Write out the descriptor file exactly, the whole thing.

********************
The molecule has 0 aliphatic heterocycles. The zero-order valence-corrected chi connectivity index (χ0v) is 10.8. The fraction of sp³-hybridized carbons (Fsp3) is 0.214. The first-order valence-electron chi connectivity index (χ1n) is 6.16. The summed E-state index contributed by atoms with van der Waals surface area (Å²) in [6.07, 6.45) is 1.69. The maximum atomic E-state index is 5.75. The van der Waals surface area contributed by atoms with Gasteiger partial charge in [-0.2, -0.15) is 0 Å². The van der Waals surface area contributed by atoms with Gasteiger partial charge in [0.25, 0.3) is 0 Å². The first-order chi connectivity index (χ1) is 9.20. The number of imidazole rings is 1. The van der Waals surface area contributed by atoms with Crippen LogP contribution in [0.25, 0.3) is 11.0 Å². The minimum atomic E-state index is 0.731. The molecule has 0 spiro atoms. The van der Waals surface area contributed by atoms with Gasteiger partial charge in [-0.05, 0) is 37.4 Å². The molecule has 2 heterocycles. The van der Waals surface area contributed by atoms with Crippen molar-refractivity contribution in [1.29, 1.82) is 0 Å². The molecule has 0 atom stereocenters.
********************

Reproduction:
The molecule has 0 aliphatic heterocycles. The zero-order valence-corrected chi connectivity index (χ0v) is 10.8. The fraction of sp³-hybridized carbons (Fsp3) is 0.214. The first-order valence-electron chi connectivity index (χ1n) is 6.16. The summed E-state index contributed by atoms with van der Waals surface area (Å²) in [6.07, 6.45) is 1.69. The maximum atomic E-state index is 5.75. The van der Waals surface area contributed by atoms with Gasteiger partial charge in [-0.2, -0.15) is 0 Å². The van der Waals surface area contributed by atoms with Gasteiger partial charge in [0.25, 0.3) is 0 Å². The first-order chi connectivity index (χ1) is 9.20. The number of imidazole rings is 1. The van der Waals surface area contributed by atoms with Crippen LogP contribution in [0.25, 0.3) is 11.0 Å². The minimum atomic E-state index is 0.731. The molecule has 0 spiro atoms. The van der Waals surface area contributed by atoms with Gasteiger partial charge in [-0.05, 0) is 37.4 Å². The molecule has 2 heterocycles. The van der Waals surface area contributed by atoms with Crippen molar-refractivity contribution in [1.29, 1.82) is 0 Å². The molecule has 0 atom stereocenters.